Economics has a sexism problem
Name a female economist.
Can’t, can you?
Yesterday, PZMyers wrote about sexism, and as part of his argument, reiterated a question that he puts on his exams, “Name a female scientist.”
I had a moment of miffedness (is that a word?), thinking, “What about other fields?” And then I realized that science is Myers’ field, he would naturally see more blatantly the sexism right in front of his face.
My field is economics. It’s my job to address the sexism inherent in my system.
I can name 6 female economists.
Diane Swonk, Sylvia Nasar, Elinor Ostrom, Amy Ramirez-Gay, Sharon Erenburg, Jennifer Rice.
Two of those wrote books that were given to me. One of those women is the only one to have won the Nobel Prize for Economics (technically known as Sveriges Riksbank Prize in Economic Sciences in Memory of Alfred Nobel). Three of them are my professors.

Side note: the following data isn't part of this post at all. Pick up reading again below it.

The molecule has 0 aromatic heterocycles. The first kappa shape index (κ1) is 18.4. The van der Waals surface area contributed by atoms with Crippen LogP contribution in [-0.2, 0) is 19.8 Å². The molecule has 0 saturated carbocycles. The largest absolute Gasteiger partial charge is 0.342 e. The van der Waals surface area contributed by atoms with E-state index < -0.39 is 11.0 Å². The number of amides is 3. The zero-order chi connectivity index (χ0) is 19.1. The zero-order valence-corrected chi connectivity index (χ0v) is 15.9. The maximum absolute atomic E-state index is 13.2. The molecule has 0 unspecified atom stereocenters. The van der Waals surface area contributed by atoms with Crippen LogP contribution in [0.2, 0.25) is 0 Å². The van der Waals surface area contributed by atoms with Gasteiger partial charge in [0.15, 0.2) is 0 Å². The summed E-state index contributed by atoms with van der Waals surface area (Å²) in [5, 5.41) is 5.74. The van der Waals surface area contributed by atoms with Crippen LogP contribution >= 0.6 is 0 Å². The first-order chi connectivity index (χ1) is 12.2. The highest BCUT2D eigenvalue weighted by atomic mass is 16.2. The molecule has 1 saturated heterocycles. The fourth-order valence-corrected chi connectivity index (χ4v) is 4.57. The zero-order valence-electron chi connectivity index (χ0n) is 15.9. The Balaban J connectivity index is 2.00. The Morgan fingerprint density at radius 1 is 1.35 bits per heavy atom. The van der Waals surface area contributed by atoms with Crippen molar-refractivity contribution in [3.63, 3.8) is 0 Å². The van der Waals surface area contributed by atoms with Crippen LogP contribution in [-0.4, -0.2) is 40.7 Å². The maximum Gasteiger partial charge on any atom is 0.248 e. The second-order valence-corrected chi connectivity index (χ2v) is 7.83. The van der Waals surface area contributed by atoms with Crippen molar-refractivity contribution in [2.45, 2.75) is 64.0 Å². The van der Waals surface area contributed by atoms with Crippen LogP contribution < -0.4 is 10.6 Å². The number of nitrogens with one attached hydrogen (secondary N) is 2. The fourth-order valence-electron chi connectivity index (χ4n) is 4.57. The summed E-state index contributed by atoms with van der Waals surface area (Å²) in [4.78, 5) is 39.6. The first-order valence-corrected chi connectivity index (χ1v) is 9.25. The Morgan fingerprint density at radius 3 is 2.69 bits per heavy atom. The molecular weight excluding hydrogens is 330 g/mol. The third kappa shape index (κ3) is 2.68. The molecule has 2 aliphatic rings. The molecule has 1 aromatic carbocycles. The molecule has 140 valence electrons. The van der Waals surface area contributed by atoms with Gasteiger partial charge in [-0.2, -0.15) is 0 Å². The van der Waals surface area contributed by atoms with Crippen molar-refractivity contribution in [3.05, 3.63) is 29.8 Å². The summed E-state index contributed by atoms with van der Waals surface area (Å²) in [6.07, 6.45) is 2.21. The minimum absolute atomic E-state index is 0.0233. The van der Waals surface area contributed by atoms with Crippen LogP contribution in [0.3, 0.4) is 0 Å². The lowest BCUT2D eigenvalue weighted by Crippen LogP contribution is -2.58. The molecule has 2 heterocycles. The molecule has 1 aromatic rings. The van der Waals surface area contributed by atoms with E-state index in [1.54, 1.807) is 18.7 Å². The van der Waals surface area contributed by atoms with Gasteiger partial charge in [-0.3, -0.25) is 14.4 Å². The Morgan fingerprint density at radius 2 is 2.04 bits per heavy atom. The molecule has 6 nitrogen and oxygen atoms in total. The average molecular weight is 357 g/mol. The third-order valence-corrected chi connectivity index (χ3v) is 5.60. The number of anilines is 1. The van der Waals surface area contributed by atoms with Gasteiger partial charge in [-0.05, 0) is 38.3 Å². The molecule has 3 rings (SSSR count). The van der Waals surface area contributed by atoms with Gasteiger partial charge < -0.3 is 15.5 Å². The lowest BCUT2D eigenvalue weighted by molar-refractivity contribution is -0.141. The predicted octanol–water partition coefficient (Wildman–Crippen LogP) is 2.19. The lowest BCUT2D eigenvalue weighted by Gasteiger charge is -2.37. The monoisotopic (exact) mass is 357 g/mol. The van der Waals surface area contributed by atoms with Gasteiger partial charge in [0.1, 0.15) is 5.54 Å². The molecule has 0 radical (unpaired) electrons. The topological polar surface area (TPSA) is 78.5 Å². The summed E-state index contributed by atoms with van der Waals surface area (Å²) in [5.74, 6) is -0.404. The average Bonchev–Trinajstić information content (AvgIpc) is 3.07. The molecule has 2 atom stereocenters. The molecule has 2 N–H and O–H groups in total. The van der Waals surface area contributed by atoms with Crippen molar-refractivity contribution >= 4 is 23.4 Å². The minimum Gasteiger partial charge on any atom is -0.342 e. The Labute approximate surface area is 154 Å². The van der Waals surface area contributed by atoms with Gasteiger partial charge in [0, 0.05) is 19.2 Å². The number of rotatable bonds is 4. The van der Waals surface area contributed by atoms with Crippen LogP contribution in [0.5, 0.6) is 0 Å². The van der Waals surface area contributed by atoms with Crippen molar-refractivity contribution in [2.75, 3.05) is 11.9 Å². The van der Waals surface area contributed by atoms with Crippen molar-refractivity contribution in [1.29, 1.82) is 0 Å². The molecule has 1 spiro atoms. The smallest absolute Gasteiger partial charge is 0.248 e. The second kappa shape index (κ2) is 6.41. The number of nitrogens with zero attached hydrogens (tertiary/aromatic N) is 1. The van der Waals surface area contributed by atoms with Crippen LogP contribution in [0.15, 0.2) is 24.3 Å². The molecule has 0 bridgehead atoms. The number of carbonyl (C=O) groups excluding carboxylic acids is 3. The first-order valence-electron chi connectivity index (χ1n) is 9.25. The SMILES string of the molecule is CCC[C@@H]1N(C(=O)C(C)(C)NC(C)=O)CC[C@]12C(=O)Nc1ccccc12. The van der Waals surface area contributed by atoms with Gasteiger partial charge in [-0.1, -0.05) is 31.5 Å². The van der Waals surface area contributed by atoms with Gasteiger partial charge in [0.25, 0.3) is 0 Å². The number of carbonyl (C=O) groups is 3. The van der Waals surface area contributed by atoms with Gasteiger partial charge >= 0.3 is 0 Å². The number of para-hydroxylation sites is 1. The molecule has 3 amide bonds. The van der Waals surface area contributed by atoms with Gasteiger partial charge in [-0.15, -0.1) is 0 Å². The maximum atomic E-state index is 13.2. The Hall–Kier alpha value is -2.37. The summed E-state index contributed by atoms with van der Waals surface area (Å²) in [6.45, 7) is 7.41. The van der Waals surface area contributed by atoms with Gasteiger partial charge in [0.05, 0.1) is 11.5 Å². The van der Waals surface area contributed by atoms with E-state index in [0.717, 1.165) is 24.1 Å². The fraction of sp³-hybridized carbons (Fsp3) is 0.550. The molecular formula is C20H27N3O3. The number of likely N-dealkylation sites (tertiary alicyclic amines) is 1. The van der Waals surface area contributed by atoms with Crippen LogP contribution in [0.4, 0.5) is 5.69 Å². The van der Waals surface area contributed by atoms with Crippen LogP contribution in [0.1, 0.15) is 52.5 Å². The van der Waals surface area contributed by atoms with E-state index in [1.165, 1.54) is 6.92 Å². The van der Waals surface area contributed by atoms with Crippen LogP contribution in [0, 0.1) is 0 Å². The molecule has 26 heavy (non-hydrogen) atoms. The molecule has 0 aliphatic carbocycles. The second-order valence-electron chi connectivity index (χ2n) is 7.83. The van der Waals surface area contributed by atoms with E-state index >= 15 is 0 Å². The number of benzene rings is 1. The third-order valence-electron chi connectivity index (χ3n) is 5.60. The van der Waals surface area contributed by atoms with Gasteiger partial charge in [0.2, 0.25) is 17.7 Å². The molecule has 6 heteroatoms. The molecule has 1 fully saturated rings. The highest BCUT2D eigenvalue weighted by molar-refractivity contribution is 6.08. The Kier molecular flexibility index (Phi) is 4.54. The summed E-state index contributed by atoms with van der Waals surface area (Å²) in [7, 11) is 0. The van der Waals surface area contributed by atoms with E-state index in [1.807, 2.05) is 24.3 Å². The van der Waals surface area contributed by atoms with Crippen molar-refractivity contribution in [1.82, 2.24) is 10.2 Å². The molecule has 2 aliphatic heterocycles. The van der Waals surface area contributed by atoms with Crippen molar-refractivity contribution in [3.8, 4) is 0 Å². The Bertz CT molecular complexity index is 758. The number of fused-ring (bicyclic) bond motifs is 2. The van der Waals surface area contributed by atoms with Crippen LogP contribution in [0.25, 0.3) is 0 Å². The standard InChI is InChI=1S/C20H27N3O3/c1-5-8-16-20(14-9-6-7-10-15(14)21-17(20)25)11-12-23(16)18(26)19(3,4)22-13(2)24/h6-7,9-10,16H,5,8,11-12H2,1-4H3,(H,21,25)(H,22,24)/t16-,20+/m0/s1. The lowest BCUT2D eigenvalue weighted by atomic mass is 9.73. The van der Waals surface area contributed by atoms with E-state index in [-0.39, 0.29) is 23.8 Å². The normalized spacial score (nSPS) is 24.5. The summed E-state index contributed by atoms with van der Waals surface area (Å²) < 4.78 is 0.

Both of the economists in my blogroll are men. The CSMonitor makes the claim that female economists just don’t blog. They’re wrong.
Jodi Beggs, a Ph.D. candidate at Harvard, with a stack of other important pieces of paper.
Diane Lim Rogers has several degrees of her own and has worked in both academia and in the government sphere.
Diane is from Detroit, got her BA and MA from the University of Michigan, and has been in the private and public sectors.
Economist, feminist, journalist, working on her MA in Econ.
Susan F. Feiner is Professor of Women’s and Gender Studies and Professor of Economics. She is one of the founding scholars in the field of feminist economics.
A transgendered economist who taught at the university level for many years.
(No word if any of them are atheists.)
So there you go. A whole host of well-qualified female economic blogs. I may not always agree with what they say, but they don’t deserve marginalization.